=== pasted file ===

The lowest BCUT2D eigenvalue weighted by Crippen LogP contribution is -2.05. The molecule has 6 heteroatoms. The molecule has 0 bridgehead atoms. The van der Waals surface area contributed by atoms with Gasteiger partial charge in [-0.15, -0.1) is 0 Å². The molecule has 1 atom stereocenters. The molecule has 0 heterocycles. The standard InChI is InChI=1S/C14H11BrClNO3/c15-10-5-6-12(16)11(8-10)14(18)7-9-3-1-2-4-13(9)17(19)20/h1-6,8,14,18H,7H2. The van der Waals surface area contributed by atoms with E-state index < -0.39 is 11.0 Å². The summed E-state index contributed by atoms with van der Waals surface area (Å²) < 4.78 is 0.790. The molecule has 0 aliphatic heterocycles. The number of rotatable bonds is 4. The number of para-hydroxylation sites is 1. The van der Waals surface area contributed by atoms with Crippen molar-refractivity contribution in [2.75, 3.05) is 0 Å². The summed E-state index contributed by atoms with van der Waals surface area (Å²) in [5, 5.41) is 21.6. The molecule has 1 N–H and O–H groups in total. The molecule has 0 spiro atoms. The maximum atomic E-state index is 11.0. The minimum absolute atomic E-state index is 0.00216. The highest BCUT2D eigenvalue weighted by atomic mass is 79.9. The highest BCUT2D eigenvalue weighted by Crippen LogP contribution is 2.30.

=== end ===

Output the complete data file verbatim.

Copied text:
The lowest BCUT2D eigenvalue weighted by Crippen LogP contribution is -2.05. The molecule has 6 heteroatoms. The molecule has 0 bridgehead atoms. The van der Waals surface area contributed by atoms with Gasteiger partial charge in [-0.15, -0.1) is 0 Å². The molecule has 1 atom stereocenters. The molecule has 0 heterocycles. The standard InChI is InChI=1S/C14H11BrClNO3/c15-10-5-6-12(16)11(8-10)14(18)7-9-3-1-2-4-13(9)17(19)20/h1-6,8,14,18H,7H2. The van der Waals surface area contributed by atoms with E-state index < -0.39 is 11.0 Å². The summed E-state index contributed by atoms with van der Waals surface area (Å²) < 4.78 is 0.790. The molecule has 0 aliphatic heterocycles. The number of rotatable bonds is 4. The number of para-hydroxylation sites is 1. The van der Waals surface area contributed by atoms with Crippen molar-refractivity contribution in [2.75, 3.05) is 0 Å². The summed E-state index contributed by atoms with van der Waals surface area (Å²) in [5, 5.41) is 21.6. The molecule has 1 N–H and O–H groups in total. The molecule has 0 spiro atoms. The maximum atomic E-state index is 11.0. The minimum absolute atomic E-state index is 0.00216. The highest BCUT2D eigenvalue weighted by atomic mass is 79.9. The highest BCUT2D eigenvalue weighted by Crippen LogP contribution is 2.30.